The steep fall in crude prices has put ONGC in a curious situation. For the first time, India's major oil producer finds that the discount it has to give on its produce is higher than the actual oil price.

While ONGC has to give a discount of $56 a barrel to public sector buyers as part of the government’s subsidy-sharing mechanism, international crude oil prices are $6-7/barrel below that level.

This is for the first time that ONGC is facing such a situation, a senior official of the company said. The Centre needs to correct this anomaly at the earliest if it wants ONGC’s disinvestment to succeed, the official added.

The Centre proposes to dilute its stake in the public sector oil explorer by a further 5 per cent, or around 42.77 crore shares, this month.

However, ONGC and the Ministry for Petroleum & Natural Gas are yet to hear from the Finance Ministry on the date for stake dilution. Both ONGC and the nodal Ministry expect the subsidy issue to be resolved before the proposed stake sale.

As per the subsidy-sharing programme, upstream companies such as ONGC and Oil India offer discounts to their counterparts in the refining-cum-retailing business. ONGC bears a sizeable part of the burden — almost half of the under-recoveries of oil marketing companies — hurting its profitability.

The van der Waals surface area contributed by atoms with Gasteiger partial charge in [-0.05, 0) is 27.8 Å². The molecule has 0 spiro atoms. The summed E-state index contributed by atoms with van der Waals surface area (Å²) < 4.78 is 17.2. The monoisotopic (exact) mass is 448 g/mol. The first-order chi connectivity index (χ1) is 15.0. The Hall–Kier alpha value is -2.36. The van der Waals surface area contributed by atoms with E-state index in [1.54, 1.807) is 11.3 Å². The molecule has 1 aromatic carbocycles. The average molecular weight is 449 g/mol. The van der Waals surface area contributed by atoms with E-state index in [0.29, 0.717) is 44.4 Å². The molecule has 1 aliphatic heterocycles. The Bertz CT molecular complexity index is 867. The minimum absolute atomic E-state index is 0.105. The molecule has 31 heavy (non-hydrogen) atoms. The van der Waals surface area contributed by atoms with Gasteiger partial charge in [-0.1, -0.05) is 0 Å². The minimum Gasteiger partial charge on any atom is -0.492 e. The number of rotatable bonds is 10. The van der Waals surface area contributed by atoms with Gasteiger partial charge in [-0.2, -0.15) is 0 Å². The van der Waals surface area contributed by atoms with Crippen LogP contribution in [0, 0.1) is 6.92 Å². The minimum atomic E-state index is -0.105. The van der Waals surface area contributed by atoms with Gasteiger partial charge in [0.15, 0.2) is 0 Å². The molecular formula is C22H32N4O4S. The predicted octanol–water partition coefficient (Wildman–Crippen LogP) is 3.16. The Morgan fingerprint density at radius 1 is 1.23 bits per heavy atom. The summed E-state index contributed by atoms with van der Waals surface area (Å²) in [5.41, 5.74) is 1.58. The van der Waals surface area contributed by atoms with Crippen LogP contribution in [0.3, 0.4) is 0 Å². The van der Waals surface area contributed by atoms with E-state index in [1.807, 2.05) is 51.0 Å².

“Whatever the market price of crude oil, ONGC has to give a discount of $56/barrel. With crude falling to $50/barrel and expected to decline further, there is no room for the company to make any money,” another official said.

Ad hoc mechanism

The official added that the subsidy-sharing mechanism is ad hoc, where the upstream companies are informed by the end of a quarter what quantum of the subsidy they have to shoulder. “We expect that by January-end or February first week the Government will correct this anomaly when deciding on the quantum,” the official said.

For the first half of the current fiscal, ONGC has already shouldered a subsidy of about ₹26,841 crore, and the payout for the remaining period will depend on what the Centre decides. ONGC’s contribution was ₹49,421 crore in 2012-13, which rose to ₹56,384 crore in 2013-14.

At ONGC disinvestment road-shows, potential investors had raised concerns about the impact of the ad hoc subsidy-sharing mechanism on the oil major’s balance-sheet.

Countering the criticism that as ONGC’s production cost is low it may not be cash-starved, a company official said: “Production cost without considering returns on investments and corporate tax in 2013-14 was $36 a barrel. This fiscal, it is expected to be a dollar or so more. Seeing the prevailing crude price scene, the company is left with no scope for making margins.”